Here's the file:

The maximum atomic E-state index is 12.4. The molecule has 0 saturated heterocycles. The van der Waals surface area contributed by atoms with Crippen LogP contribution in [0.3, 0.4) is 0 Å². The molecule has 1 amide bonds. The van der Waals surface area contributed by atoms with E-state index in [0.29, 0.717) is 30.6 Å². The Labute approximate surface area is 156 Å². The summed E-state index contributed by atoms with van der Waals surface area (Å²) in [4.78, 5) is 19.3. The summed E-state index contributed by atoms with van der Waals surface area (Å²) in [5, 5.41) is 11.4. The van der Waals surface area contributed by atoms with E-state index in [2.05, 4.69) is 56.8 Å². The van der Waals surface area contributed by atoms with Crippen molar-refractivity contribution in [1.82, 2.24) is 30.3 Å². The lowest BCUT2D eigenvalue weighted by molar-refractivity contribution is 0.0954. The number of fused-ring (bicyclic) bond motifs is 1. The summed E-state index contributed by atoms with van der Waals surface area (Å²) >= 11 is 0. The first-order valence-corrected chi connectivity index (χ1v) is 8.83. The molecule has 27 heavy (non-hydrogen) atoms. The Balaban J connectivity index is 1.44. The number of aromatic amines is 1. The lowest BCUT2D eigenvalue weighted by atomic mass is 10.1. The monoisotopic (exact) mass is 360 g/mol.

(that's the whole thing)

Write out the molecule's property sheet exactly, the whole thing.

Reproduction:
The maximum atomic E-state index is 12.4. The molecule has 0 saturated heterocycles. The van der Waals surface area contributed by atoms with Crippen LogP contribution in [0.3, 0.4) is 0 Å². The molecule has 1 amide bonds. The van der Waals surface area contributed by atoms with E-state index in [0.29, 0.717) is 30.6 Å². The Labute approximate surface area is 156 Å². The summed E-state index contributed by atoms with van der Waals surface area (Å²) in [4.78, 5) is 19.3. The summed E-state index contributed by atoms with van der Waals surface area (Å²) in [5, 5.41) is 11.4. The van der Waals surface area contributed by atoms with E-state index in [2.05, 4.69) is 56.8 Å². The van der Waals surface area contributed by atoms with Crippen molar-refractivity contribution in [1.82, 2.24) is 30.3 Å². The lowest BCUT2D eigenvalue weighted by molar-refractivity contribution is 0.0954. The number of fused-ring (bicyclic) bond motifs is 1. The summed E-state index contributed by atoms with van der Waals surface area (Å²) >= 11 is 0. The first-order valence-corrected chi connectivity index (χ1v) is 8.83. The molecule has 27 heavy (non-hydrogen) atoms. The Balaban J connectivity index is 1.44. The number of aromatic amines is 1. The lowest BCUT2D eigenvalue weighted by atomic mass is 10.1. The monoisotopic (exact) mass is 360 g/mol.